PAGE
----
Sir Bradley Wiggins and Team Sky cycling are facing a probe from the UK anti-doping agency after claims that a medical package was delivered to the team's officials before the 2011 Tour de France.
Team Sky principal Sir Dave Brailsford has previously admitted to getting special permission for Wiggins to receive injections of a banned drug before three major races between 2011 and 2013, a decision which he defends to this day.
The cyclist used triamcinolone, a strong anti-inflammatory drug, on the eve of the 2011 and 2012 Tour de France races, and the 2013 Giro d'Italia.
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Wiggins has since denied any wrongdoing and was granted therapeutic use exemptions (TUEs) on all three occasions.
TUEs allow athletes to use otherwise banned drugs to treat problems before a competition and are signed off by the necessary anti-doping agencies and sports federations beforehand.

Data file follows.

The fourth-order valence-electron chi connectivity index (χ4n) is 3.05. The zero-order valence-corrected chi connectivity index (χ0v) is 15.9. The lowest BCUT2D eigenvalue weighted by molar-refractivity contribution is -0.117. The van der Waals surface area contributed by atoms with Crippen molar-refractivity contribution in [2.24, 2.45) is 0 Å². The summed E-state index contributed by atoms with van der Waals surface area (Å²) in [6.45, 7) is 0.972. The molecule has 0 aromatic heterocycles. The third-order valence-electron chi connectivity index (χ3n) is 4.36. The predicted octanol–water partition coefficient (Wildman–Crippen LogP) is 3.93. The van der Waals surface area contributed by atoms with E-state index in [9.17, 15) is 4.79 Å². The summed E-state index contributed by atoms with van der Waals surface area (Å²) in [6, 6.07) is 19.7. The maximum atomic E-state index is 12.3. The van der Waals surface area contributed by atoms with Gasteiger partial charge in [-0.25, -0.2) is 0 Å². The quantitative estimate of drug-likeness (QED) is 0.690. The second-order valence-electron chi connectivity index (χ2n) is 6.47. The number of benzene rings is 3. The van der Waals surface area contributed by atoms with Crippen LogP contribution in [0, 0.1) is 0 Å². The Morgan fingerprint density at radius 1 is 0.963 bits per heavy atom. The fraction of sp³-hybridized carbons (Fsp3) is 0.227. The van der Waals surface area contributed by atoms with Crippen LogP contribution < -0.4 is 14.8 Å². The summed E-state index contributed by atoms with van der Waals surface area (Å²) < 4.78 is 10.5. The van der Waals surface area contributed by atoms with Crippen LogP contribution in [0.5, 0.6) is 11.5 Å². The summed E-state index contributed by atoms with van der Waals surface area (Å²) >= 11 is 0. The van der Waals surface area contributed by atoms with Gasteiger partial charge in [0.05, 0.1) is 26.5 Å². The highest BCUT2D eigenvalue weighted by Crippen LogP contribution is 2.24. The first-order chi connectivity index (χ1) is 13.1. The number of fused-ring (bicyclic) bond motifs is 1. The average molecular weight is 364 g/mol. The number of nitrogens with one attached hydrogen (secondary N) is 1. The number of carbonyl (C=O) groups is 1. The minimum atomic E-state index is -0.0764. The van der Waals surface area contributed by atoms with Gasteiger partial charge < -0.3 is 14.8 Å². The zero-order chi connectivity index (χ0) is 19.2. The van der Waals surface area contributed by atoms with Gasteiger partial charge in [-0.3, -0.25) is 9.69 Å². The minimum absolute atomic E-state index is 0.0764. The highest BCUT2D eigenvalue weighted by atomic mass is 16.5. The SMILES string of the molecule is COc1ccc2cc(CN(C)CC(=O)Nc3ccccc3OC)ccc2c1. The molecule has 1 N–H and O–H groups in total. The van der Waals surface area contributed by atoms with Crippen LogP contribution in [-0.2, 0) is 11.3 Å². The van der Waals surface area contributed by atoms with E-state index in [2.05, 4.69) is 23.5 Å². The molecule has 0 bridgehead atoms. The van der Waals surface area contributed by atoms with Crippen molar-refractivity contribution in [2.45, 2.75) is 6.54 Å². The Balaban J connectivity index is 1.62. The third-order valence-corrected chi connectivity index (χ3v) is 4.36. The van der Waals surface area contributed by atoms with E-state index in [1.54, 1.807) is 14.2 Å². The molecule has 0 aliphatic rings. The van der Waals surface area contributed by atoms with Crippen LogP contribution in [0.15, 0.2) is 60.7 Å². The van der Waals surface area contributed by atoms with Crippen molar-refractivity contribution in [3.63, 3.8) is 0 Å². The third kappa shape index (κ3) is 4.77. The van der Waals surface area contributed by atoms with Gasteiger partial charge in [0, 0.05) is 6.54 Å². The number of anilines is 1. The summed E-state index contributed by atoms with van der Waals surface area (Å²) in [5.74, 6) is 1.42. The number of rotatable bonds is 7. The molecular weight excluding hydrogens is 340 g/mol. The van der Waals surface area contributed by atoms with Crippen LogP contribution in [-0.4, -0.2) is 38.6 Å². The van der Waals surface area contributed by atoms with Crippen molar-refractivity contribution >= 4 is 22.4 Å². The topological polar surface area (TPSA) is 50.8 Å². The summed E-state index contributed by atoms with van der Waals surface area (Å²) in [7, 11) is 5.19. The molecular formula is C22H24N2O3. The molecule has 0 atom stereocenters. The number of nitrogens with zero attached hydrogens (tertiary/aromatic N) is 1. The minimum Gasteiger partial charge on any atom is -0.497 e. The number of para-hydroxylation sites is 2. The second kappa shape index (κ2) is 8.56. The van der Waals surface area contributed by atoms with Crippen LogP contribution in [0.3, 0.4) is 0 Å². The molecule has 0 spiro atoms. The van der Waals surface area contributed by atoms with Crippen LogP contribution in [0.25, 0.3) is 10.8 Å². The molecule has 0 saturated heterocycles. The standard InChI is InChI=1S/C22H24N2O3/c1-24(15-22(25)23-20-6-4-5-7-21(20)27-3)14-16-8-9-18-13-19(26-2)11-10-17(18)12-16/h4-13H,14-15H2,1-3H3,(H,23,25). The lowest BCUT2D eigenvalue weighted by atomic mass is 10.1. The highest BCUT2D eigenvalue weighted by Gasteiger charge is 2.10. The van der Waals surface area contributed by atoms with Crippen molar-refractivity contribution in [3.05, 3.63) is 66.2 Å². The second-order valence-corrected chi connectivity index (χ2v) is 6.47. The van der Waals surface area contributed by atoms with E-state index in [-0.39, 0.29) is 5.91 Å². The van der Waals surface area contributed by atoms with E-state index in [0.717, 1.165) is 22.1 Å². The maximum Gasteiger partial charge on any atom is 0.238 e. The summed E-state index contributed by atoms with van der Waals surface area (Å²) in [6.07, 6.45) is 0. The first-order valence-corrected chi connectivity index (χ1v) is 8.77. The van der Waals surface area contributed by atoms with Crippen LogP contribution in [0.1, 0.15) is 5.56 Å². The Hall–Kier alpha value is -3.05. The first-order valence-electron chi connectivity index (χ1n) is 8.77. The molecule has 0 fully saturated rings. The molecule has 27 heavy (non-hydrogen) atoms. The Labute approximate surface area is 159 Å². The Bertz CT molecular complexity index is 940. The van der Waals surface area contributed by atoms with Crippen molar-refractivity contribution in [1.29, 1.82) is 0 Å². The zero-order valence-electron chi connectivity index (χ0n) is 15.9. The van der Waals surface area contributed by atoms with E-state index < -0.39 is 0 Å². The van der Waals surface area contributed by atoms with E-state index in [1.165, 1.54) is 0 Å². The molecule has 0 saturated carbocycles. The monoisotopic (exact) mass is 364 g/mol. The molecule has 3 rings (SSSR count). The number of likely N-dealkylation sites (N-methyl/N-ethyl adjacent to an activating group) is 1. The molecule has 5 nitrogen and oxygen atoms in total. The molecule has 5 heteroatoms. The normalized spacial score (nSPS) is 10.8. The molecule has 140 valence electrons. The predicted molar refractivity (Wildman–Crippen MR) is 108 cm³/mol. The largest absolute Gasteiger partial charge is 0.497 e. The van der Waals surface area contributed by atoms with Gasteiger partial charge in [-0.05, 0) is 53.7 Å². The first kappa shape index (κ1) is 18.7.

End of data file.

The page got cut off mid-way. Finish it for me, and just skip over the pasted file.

Britain's most decorated Olympian claims he took the drug to deal with a pollen allergy that aggravates his asthma.
The TUEs were approved by the UCI, cycling's world governing body, so there can be no suggestion that he or Team Sky broke any rules on that account.
However, the UK anti-doping agency is investigating new allegations, centered specifically around a medical package delivered before the 2011 Tour de France, and aim to find out if it was requested by Team Sky doctor Richard Freeman to treat Wiggins.
The seven-time Olympic medalist and 2012 Tour de France winner has a great reputation in Britain and will be hoping these allegations are unfounded.
Team Sky has a zero-tolerance policy towards doping, and should the investigation find anything underhand, both Freeman and Wiggins will have more explaining to do.